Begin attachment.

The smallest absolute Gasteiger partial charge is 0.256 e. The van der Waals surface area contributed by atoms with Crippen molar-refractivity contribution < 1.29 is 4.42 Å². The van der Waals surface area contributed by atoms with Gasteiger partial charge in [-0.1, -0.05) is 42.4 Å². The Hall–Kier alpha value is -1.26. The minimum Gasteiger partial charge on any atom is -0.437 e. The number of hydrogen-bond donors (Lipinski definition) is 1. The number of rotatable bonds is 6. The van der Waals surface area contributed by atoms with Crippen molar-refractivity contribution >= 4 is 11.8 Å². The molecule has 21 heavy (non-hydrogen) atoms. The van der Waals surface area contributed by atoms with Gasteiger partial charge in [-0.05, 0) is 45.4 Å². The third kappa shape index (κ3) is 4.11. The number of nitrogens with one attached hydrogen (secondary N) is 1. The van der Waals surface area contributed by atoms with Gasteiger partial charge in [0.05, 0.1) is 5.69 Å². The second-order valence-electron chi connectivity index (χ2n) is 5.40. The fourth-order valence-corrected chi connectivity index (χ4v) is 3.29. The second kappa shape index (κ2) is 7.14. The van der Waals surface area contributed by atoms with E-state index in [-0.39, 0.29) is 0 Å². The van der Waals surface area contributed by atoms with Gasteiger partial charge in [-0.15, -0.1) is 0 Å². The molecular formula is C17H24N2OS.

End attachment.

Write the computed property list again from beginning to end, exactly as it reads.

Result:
The smallest absolute Gasteiger partial charge is 0.256 e. The van der Waals surface area contributed by atoms with Crippen molar-refractivity contribution < 1.29 is 4.42 Å². The van der Waals surface area contributed by atoms with Gasteiger partial charge in [-0.1, -0.05) is 42.4 Å². The Hall–Kier alpha value is -1.26. The minimum Gasteiger partial charge on any atom is -0.437 e. The number of hydrogen-bond donors (Lipinski definition) is 1. The number of rotatable bonds is 6. The van der Waals surface area contributed by atoms with Crippen molar-refractivity contribution >= 4 is 11.8 Å². The molecule has 21 heavy (non-hydrogen) atoms. The van der Waals surface area contributed by atoms with Gasteiger partial charge in [-0.05, 0) is 45.4 Å². The third kappa shape index (κ3) is 4.11. The number of nitrogens with one attached hydrogen (secondary N) is 1. The van der Waals surface area contributed by atoms with Gasteiger partial charge in [0.05, 0.1) is 5.69 Å². The second-order valence-electron chi connectivity index (χ2n) is 5.40. The fourth-order valence-corrected chi connectivity index (χ4v) is 3.29. The second kappa shape index (κ2) is 7.14. The van der Waals surface area contributed by atoms with E-state index in [-0.39, 0.29) is 0 Å². The van der Waals surface area contributed by atoms with Gasteiger partial charge in [-0.15, -0.1) is 0 Å². The molecular formula is C17H24N2OS.